Cherokee Nation honors family of veterans

Tahlequah, Oklahoma (ICC/CN) September 2010


 The Cherokee Nation honored four
local Cherokee veterans at a recent
council meeting held in Tahlequah.
Pictured from left to right are
William Reedy, Robert Reedy, John
Crittenden and Jean Mathis.
The Cherokee Nation recently honored four veterans at its August monthly tribal council meeting in Tahlequah. The four are all part of a close-knit eastern Oklahoma Cherokee family and represent multiple branches of the military.

William Reedy was born in 1936. He was raised in Proctor, Okla., and graduated from Tahlequah Senior High School in 1953. After high school, William attended Northeastern State University in Tahlequah for one year before enlisting into the U.S. Army in January of 1955.

Upon completion of his basic training, William was assigned to the U.S. Army Signal Corps in Fort Huachuca, Ariz. In December of 1957, after two years of service he received an honorable discharge and began a career with the Santa Ana Fire Department in southern California, ultimately becoming the department’s fire chief.

In 1987 William retired from the fire department, moving back to Oklahoma in 2005. He and his wife, Maureen, live near Lake Tenkiller and enjoy fishing, traveling and spending time with family. Speaking of his life in the military, William says he learned a lot and that it was a great experience.

“You really had to grow up fast,” said William. “Being in the military was good and it taught me responsibility.”

William’s younger brother, Robert Reedy, was born in 1938 in Proctor. In the fall of 1955 he enlisted in the Merchant Marines in Wilmington, Calif. He immediately began to travel, shipping lumber and transporting steel cargo from the East Coast to the West Coast while serving aboard ship.

While in the military, Robert realized the importance of education and decided to finish high school begin attending class at Cerritos Junior College in Norwalk, Calif. Later, he moved to Bakersfield, Calif., where he raised two daughters and began working in the oil business until retirement.

Robert and his wife Linda, a former lieutenant in the Navy Nurse Corps, now reside in Park Hill, Okla. Their grandson, Seth Thompson will soon be following in their footsteps when he deploys to Afghanistan in September with the U.S. Marine Corps.

Robert’s and William’s cousin, Jean Mathis, was born in Tahlequah, but like his cousins, grew up in Proctor. Following graduation from Westville High School, Jean enlisted in the U.S. Air Force to pursue a career and take advantage of the educational opportunities that were provided through the military.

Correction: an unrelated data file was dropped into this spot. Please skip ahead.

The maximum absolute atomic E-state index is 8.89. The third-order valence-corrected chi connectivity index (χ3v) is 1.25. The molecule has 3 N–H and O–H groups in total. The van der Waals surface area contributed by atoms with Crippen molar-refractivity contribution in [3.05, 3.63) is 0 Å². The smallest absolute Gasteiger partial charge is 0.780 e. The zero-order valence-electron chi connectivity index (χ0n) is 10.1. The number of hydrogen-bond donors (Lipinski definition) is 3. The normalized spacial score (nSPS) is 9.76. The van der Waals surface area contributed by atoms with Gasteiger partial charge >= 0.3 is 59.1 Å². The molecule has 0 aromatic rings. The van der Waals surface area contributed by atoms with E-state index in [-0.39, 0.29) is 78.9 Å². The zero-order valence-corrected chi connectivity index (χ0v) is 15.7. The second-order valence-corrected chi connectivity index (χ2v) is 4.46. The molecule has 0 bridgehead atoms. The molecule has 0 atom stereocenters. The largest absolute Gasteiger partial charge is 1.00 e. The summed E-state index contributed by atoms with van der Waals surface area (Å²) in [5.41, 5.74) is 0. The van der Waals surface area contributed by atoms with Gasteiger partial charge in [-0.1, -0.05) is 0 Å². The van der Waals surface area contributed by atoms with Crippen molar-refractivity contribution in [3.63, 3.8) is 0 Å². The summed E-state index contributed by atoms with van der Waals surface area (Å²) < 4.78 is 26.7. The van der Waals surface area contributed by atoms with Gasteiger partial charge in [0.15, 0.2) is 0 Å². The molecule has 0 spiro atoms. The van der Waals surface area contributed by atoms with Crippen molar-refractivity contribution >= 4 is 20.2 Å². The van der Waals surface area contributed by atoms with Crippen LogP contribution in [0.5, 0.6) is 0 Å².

From 1958 to 1968, Jean served in Germany, the Philippines and Thailand as an Explosive Ordinance Disposal, Master Technician. Throughout his military career he received several awards and medals, including the Vietnam Campaign Medal.

Jean attended Northeastern State University in Tahlequah, earning a master’s degree in 1972. He embarked on a career with the Department of Veterans Affairs in Muskogee, helping veterans throughout the state become home owners until his retirement in 2000.

The final veteran honored was John Crittenden, who is an uncle to Jean Mathis and the Reedy brothers. He was born in 1918 and grew up in rural Cherokee County, one of a family of ten children. While John was completing the 8th grade, his father passed away. Needing to support his family, he quit school and began selling tomatoes and cutting and hauling sugar cane.

At 23, John was drafted into the U.S. Army and sent to Fort Leonard Wood, Mo., for basic training. After basic training, John was assigned in Arkansas a guard at a gun powder plant, later ending up in New York as part of the 43rd Army Engineer Company C, which provided construction service for the military.

For the next three and a half years, John traveled through the northern parts of Australia and the South Pacific area, building runways for military aircraft. John returned to the U.S., eventually ending up back in Oklahoma where he guarded the German prisoner-of-war camp in Tonkawa.

When his service was completed, John returned to Tahlequah and began working as a carpenter. He married Edna Whitmire and they started a family in Blackwell, Okla. They remained happily married for 60 years until her death in 2007.  John continues to reside in Blackwell, where he is an active volunteer for veteran’s issues. He enjoys spending time with his two daughters and often speaks of how proud he is of his Cherokee heritage.




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